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Daddy, We Hardly Knew You Kindle Edition
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Germaine Greer's search for her father's identity starts with the assumption, hardly an unreasonable one, that if she was going to find out anything about him she would at least find it indexed under `Greer'. Only when the truth finally dawns that even that is not so does the rest of the bizarre jigsaw at last fit together. Her search takes her across a great deal of the globe - Tasmania, mainland Oz, Italy, India, Malta and even fabled Cambridge. The general plan of the book seems fairly clear, and it appears to consist of hanging lengthy essays on a variety of subjects, sometimes only distantly related to the overall theme, on the main connecting cable of the narrative. The plan works not too badly by and large, but probably not as well as it ought to have. I'd say the book starts well and ends well - in fact it ends spectacularly well - and that is nine tenths of the battle. It is in some of the middle chapters that I sense a loss of concentration and focus. The successful and welcome digressions, for me, were those in which Dr Greer was advancing a strong and distinctive message of her own, say a feminist message or an environmental commentary. I found her interesting and convincing when discussing women's conditions in wartime Malta, but a lot less so when she was just being a run-of-the-mill general historian of that episode. I was very interested in her analytic social history of Tasmania, a matter she has something to say about, but I thought that her chapter at the Cambridge college high table wearing her doctoral gown and hobnobbing with the Master of this and Professor of that descended into twittering. Loss of concentration even shows through as bad proof-reading in these less than wonderful sequences: how about `If they are treated as a rabble by commanding officers who understand nothing of their background and make no attempt to put them in the picture they will be more prepared to kill him than to die for him' (p144) for instance? Or the Spitfire on p188 with `one engine aflame'? How many engines did this particular Spitfire have?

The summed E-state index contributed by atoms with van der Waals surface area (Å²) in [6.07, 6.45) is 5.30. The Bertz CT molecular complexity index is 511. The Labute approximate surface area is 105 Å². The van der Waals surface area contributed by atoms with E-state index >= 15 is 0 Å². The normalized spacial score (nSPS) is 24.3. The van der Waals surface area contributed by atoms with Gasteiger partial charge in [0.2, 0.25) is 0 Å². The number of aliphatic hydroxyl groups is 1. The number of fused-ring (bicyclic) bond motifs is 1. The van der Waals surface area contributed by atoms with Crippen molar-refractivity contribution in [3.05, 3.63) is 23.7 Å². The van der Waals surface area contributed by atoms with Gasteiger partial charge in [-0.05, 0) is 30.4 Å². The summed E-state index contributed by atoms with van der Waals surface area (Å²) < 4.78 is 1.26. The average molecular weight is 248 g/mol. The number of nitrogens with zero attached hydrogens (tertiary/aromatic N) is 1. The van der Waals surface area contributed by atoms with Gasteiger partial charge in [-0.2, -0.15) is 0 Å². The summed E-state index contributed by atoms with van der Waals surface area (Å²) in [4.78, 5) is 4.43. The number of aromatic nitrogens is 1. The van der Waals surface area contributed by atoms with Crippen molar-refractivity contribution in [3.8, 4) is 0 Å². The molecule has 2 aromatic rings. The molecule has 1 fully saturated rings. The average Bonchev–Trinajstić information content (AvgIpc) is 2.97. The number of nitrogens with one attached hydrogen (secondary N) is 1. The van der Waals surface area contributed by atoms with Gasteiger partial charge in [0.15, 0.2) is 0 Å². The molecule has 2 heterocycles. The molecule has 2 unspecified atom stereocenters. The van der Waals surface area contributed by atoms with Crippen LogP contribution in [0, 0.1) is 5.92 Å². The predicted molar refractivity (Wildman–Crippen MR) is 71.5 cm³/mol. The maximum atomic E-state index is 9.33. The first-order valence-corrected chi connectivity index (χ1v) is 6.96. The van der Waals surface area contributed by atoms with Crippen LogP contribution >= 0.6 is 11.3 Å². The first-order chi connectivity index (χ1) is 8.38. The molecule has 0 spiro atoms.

Nevertheless the author gets her formidable focus realigned as her investigations come to their remarkable and even exciting conclusion, all the better for the abortive findings, cleverly told and skilfully paced in the story-line, that precede it. Quite apart from the narrative aspects, there is some well observed and waspishly depicted detail of how people behave and systems operate. Australian information retrieval processes and Australian male dress-codes, whether accurate or parodied, are nothing if not memorable as described here. And there is more to it than criticism and fault-finding - there is a real heroine (aside from the narrator that is) in this narrative, one who could hardly have expected such an eloquent eulogist.
I am not myself at home with the vocabulary of self-discovery, but quite obviously this book is not exclusively or even principally some commercial enterprise undertaken turpis lucri gratia. Nor is it even mainly an intellectual exercise, still less a travelogue as I have seen suggested. The greatest gift that providence has given Germaine Greer is the formidable articulacy that enables her to cope with emotional shocks that would have choked many others through incapacity to verbalise them to themselves let alone to anyone else. As always, I find the personality that she projects to be immensely sympathetic and honest. I am in no position to claim that she tells it all to herself and to the world unflinchingly, indeed she must have endured but overcome some epic bouts of flinching. Nevertheless she has a fascinating tale to tell, but I feel unable to say in so many words that at the end of it she and we know her better, because one of the things we end up knowing is that she is not really Germaine Greer.
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